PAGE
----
Raspberry Pi NAS Setup

What’s a NAS?

NAS stands for network attached storage, essentially an external hard drive that you don’t have to plug into, and can access the contents of over the network. Another feature that a NAS commonly has is that it’s network attached, meaning it’s not accessible from the rest of the internet. I’ve gotten around this limitation to access my Pi from the internet without port forwarding, and I’ll explain later how.

Hardware

The actual Pi used in this setup is a Raspberry Pi Model 4 with 4 GB of RAM. The hard drive I chose was this SSD, and I connected it to the Pi using this contraption and powered the whole setup using this. I could have simply used an external hard drive of some kind, and plugged it into the USB ports on the Pi, but external drives tend to be more expensive than their internal counterparts, and there would be the addition of cables to manage.

Software

Operating System

The operating system of choice for this project was the Lite edition of Raspberry Pi OS, the official 32 bit OS for the Pi. You could install a 64 bit version of Debian, as the Pi does have a 64 bit arm CPU, however that would’ve required more work on my part so I went with the easier option available from Raspberry Pi Imager. The reason specifically for Debian will become apparent soon.

NAS Management

To manage the Pi through the browser and configure all of the internals for a NAS setup in general I chose openmediavault. This was mainly due to the large number of tutorials online, and because it was a simple one-liner to install (see this). One key requirement of OMV is that it is Debian based, and to my knowledge can’t be installed on Ubuntu due to strict requirements around Debian’s packages.

Services

ZeroTier

At the time I was originally setting up the Pi, the router I had did not support static IP addresses, and rebooting the Pi sometimes caused it to change (the router I have now can, but I’m too lazy to set that up). I also didn’t want to do any port forwarding, one because I don’t know how to configure it, and two because I don’t want people trying to break into my network. My solution to all of these problems was ZeroTier. ZeroTier is not a VPN, however in my use case it acts very similarly to one. ZeroTier allows all devices on a created ZeroTier network (done through an account on the website) to be able to connect to one another as if they were on the same LAN, and the IP that they use to do so is always the same. I’ve added a bunch of my devices, including the Pi, to a network, and using either SSH or SFTP I can connect to the Pi and look at the files, or access the OMV dashboard regardless of if I’m on my home network.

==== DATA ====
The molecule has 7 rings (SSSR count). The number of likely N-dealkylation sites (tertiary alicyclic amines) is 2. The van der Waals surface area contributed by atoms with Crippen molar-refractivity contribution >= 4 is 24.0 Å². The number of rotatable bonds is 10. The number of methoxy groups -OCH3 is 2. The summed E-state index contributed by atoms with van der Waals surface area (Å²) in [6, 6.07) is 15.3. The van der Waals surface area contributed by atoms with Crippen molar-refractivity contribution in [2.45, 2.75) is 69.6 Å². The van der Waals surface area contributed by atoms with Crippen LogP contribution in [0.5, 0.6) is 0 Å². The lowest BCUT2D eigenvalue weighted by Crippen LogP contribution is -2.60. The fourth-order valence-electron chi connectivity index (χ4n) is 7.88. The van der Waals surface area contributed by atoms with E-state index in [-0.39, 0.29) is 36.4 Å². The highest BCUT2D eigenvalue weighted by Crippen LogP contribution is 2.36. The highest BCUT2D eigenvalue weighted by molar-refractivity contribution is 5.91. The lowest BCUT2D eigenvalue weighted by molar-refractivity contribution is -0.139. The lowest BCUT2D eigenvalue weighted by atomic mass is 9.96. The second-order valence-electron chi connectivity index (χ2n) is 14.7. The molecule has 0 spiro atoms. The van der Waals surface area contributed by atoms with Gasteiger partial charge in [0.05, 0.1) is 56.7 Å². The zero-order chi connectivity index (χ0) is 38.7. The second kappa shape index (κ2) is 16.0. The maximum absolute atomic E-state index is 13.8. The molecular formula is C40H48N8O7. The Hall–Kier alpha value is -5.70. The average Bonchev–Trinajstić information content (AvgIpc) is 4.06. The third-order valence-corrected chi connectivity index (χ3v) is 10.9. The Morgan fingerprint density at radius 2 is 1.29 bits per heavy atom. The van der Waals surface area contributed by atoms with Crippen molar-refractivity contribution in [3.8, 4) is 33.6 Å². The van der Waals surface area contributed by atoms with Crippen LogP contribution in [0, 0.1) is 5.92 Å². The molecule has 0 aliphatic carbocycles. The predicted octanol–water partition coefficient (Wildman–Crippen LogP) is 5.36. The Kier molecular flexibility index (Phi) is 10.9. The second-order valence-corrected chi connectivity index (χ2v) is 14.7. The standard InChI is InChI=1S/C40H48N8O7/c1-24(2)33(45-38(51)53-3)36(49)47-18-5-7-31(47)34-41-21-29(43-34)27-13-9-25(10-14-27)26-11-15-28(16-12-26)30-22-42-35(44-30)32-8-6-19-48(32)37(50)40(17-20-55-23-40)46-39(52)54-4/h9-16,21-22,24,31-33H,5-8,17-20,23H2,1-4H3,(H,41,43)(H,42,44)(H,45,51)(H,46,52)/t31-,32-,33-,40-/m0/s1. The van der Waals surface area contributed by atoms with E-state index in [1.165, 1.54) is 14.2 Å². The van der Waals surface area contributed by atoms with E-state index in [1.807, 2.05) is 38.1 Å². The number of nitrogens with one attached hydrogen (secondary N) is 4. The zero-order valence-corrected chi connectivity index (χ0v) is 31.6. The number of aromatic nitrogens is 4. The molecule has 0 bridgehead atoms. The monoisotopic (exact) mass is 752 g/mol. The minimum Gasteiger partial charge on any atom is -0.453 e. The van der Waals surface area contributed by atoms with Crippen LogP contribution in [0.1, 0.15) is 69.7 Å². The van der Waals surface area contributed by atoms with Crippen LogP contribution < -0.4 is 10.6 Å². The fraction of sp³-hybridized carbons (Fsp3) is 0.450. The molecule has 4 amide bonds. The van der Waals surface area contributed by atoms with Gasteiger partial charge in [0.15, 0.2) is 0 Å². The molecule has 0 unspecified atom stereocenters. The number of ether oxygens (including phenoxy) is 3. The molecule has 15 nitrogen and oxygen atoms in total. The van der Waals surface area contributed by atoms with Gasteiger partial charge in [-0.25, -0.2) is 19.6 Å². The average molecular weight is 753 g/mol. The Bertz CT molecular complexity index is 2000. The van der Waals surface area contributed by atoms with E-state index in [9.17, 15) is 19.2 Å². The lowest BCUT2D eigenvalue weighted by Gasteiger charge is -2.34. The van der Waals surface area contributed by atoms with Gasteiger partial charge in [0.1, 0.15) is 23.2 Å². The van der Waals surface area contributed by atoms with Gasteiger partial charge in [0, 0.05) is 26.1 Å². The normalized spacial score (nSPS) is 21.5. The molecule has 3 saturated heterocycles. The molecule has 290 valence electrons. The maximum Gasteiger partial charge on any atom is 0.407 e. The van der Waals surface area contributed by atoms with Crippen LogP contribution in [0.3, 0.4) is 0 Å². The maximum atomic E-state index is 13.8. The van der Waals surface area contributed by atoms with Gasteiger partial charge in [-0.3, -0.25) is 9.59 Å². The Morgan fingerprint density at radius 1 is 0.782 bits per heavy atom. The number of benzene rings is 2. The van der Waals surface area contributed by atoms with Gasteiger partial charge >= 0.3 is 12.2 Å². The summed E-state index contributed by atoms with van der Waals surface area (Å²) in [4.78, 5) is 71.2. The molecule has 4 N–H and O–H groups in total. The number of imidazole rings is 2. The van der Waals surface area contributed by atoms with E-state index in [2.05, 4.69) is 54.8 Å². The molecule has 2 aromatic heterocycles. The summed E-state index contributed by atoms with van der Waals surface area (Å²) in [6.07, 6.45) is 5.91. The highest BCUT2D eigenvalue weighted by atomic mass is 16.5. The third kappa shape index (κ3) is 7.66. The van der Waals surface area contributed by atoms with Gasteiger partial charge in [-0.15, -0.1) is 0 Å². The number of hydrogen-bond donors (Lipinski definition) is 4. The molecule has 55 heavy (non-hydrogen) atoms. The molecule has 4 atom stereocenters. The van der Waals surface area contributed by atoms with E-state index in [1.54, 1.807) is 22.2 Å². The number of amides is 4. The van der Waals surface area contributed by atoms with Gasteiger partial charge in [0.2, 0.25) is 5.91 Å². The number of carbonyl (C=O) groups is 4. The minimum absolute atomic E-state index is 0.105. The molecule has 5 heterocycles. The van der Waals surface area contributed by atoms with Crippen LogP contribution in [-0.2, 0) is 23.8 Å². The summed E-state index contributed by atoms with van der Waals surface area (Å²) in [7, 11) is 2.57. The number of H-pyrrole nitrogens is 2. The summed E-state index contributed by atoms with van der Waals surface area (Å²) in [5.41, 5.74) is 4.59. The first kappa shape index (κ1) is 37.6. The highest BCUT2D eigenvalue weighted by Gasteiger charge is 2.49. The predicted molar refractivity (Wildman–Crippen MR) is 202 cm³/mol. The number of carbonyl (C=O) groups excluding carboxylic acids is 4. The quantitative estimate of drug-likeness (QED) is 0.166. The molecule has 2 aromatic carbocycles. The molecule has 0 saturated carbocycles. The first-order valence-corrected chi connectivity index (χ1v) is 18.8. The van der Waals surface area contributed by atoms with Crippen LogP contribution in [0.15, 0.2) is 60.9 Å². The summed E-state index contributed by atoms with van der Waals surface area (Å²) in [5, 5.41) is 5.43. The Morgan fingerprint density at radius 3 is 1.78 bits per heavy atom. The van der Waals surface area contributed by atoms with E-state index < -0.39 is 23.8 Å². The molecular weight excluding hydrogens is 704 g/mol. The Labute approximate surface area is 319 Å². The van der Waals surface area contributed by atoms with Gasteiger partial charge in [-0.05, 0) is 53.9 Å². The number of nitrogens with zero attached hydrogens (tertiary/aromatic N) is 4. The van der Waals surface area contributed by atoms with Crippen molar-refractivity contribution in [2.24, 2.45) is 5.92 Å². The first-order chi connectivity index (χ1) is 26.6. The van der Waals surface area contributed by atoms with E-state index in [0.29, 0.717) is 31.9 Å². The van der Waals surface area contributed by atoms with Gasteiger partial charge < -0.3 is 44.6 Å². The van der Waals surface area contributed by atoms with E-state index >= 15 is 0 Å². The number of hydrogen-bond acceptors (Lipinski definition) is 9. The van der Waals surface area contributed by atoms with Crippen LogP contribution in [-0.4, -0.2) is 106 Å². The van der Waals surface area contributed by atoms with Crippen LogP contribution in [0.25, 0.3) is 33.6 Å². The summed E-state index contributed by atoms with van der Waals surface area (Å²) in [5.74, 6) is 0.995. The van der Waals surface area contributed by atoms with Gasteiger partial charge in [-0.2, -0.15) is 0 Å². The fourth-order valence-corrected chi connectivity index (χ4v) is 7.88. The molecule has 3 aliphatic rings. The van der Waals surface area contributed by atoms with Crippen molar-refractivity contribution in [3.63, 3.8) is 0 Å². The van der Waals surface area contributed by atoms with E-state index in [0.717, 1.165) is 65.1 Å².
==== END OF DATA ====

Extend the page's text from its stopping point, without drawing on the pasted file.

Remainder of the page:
Shared Folders / Users

OMV lets you create shared folders to be used with various services (SMB, FTP, etc), and users for people to login with. The only people using this server are my roommate and I, so I created new users for each of us, and added them to the same group as the default pi user. I then created three shared folders, one for each of us personally and a third for general media storage. The two individual shares have read/write permissions for each of our users, and the media share has read/write permissions for both at once.

SMB

My roommate primarily uses Windows, so on our local network I’ve set up SMB to allow both of us to connect to each of the three shares from the server. The shares for each of us individually are set non-public, and the media share is set as guest allowed. If anybody else joins our network they can see what is in the media share, but they can’t change anything.

SFTP

From my testing SMB doesn’t work when not on a local network, even with ZeroTier, so I had to find another solution to connect to the server from outside the network. My solution was SFTP using an SSH key. I’ve only configured SFTP for myself so far, but using an SSH key I’ve generated on my laptop and given to the server I can successfully access files in my personal shared folder without being on the same local network.

MiniDLNA

While I’ve heard of Plex for media servers before, it seemed far more complex than anything I would need this server to do. After a bit of research I discovered MiniDLNA, a server software that aims to be compliant with DLNA/UPnP clients (see more here). OMV conveniently has a miniDLNA plugin, so a few clicks later and I could stream media directly to any device I with VLC installed (VLC has great DLNA support).